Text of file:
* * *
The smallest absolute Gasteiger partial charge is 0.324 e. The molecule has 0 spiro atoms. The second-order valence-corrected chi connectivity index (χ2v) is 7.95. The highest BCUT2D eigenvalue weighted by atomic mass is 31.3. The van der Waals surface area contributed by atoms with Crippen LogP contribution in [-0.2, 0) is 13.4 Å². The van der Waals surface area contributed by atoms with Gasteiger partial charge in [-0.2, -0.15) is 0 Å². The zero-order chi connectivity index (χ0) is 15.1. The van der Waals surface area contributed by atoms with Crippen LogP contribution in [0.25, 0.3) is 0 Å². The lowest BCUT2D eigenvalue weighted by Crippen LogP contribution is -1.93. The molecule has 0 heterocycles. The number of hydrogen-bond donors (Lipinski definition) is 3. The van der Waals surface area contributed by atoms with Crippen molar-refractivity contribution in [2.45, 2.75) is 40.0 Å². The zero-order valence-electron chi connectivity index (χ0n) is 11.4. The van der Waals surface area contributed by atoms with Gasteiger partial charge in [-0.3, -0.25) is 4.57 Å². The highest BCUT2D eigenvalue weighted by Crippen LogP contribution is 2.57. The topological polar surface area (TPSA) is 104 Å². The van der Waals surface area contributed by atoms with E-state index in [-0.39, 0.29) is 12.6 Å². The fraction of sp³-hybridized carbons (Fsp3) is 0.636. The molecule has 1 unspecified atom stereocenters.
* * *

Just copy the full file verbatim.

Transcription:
The smallest absolute Gasteiger partial charge is 0.324 e. The molecule has 0 spiro atoms. The second-order valence-corrected chi connectivity index (χ2v) is 7.95. The highest BCUT2D eigenvalue weighted by atomic mass is 31.3. The van der Waals surface area contributed by atoms with Crippen LogP contribution in [-0.2, 0) is 13.4 Å². The van der Waals surface area contributed by atoms with Gasteiger partial charge in [-0.2, -0.15) is 0 Å². The zero-order chi connectivity index (χ0) is 15.1. The van der Waals surface area contributed by atoms with Crippen LogP contribution in [0.25, 0.3) is 0 Å². The lowest BCUT2D eigenvalue weighted by Crippen LogP contribution is -1.93. The molecule has 0 heterocycles. The number of hydrogen-bond donors (Lipinski definition) is 3. The van der Waals surface area contributed by atoms with Crippen molar-refractivity contribution in [2.45, 2.75) is 40.0 Å². The zero-order valence-electron chi connectivity index (χ0n) is 11.4. The van der Waals surface area contributed by atoms with Gasteiger partial charge in [-0.3, -0.25) is 4.57 Å². The highest BCUT2D eigenvalue weighted by Crippen LogP contribution is 2.57. The topological polar surface area (TPSA) is 104 Å². The van der Waals surface area contributed by atoms with E-state index in [-0.39, 0.29) is 12.6 Å². The fraction of sp³-hybridized carbons (Fsp3) is 0.636. The molecule has 1 unspecified atom stereocenters.